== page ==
The elitist viewpoint was displayed in a recent N.Y. Times article by Charles McGrath. McGrath said that a literary magazine "almost by definition is one that operates on a shoestring and is read by just a few."
Part of McGrath's statement is misleading, as The Paris Review, the main topic of his piece, has from its beginning been backed by one billionaire or other. But, "read by just a few" shows the true mind of the literary establishment.
In the article, McGrath says that many litsters are upset at the Paris Review changes.
Elizabeth Gaffney: "I don't know anyone who actually does read it who was dissatisfied." (What: all five of them?) Referring to the critics, she says, "I don't think they understand the literary world today."
Maybe they understand it too well. But the aristocrats wish to keep literature in their perfumed clutches. McGrath mentions Rick Moody, "who like so many important writers of his generation, got his start under Plimpton." Remarks Moody, "George and I used to talk about this all the time, and he knew exactly who his audience was. Three thousand people in the creative writing programs-- the teachers and the students-- and then those odd persons on the outside who actually take an interest in literary culture."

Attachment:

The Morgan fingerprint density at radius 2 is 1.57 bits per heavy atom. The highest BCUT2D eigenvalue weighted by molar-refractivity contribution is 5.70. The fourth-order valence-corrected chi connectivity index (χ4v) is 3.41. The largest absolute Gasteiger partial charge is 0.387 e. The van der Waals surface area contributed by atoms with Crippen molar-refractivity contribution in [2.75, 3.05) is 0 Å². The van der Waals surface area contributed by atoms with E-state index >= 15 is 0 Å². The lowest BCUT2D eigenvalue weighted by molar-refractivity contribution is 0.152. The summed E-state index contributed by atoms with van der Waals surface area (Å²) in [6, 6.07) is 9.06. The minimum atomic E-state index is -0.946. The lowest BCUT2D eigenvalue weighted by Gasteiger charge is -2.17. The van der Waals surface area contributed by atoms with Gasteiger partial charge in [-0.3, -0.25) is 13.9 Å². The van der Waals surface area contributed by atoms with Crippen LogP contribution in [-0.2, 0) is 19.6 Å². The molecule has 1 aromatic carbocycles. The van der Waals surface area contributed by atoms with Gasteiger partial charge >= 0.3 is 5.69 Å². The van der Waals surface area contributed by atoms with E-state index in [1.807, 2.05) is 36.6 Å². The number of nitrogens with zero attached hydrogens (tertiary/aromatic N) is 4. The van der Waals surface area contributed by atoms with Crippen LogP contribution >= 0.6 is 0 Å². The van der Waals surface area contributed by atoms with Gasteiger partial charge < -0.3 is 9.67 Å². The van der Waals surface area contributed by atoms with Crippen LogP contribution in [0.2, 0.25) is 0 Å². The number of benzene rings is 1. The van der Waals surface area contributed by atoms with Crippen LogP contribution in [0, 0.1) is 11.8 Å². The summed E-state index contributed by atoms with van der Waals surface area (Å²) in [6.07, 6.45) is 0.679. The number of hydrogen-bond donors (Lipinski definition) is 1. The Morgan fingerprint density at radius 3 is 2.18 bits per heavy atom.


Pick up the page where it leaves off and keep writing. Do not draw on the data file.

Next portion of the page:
Moody, an important figure in the literary establishment, with the kind of behind-the-scenes clout George Plimpton had, truly believes that literature, in a nation of 300 million people, belongs to a select 3,000 or so who "understand" literary culture. (Note he's not talking about all writing programs, but the upper level of them.) People like Moody don't WANT literature to reach the mass public. They're content with the way things are now, with lit's role in the world becoming smaller and smaller.
Aristocrats younger than Rick Moody are also fighting hard to dominate the literary art, as shown in a Feb 13th New York Post article by Tom Sykes about the 107-year-old "tradition-steeped" National Arts Club. The Accompanied Library, a new literary tax sheltered private club located at the N.A.C., held an "intimate reading" by poet Saul Williams for Accompanied Library's well-screened chi-chi members. Quite disappointing to see someone with Williams's street cred so used by "young, fashionable New Yorkers." Fifty years ago in the movie "High Society" Louis Armstrong shuffled and grinned for an "intimate" crowd of very rich white people at one of their mansion hangouts. I don't see that we've much progressed.
The article quotes young rich bitch Accompanied Library co-founder Iris Brooks as asking, "Where is the cafe society, the salons?"
Where indeed? The salons! Give us more literary salons! More aristocrats in ruffles and powdered wigs! Bring on Marie Antoinette! The Scarlet Pimpernel! Return to 1788; turn back the clock. Present to us the ever-lovable "beau monde."
But outside the walls of the well-guarded literary mansions in the snow and cold stand as always the grubby "gutter press" pamphleteers of the Underground Literary Alliance, a growing mob with quite a different take on literature.
(From inside the pillared stone walls of the National Arts Club in Manhattan's Gramercy Park floats the sound of the young aristocrats clinking crystal wine glasses and singing "The Blandsters" anthem.)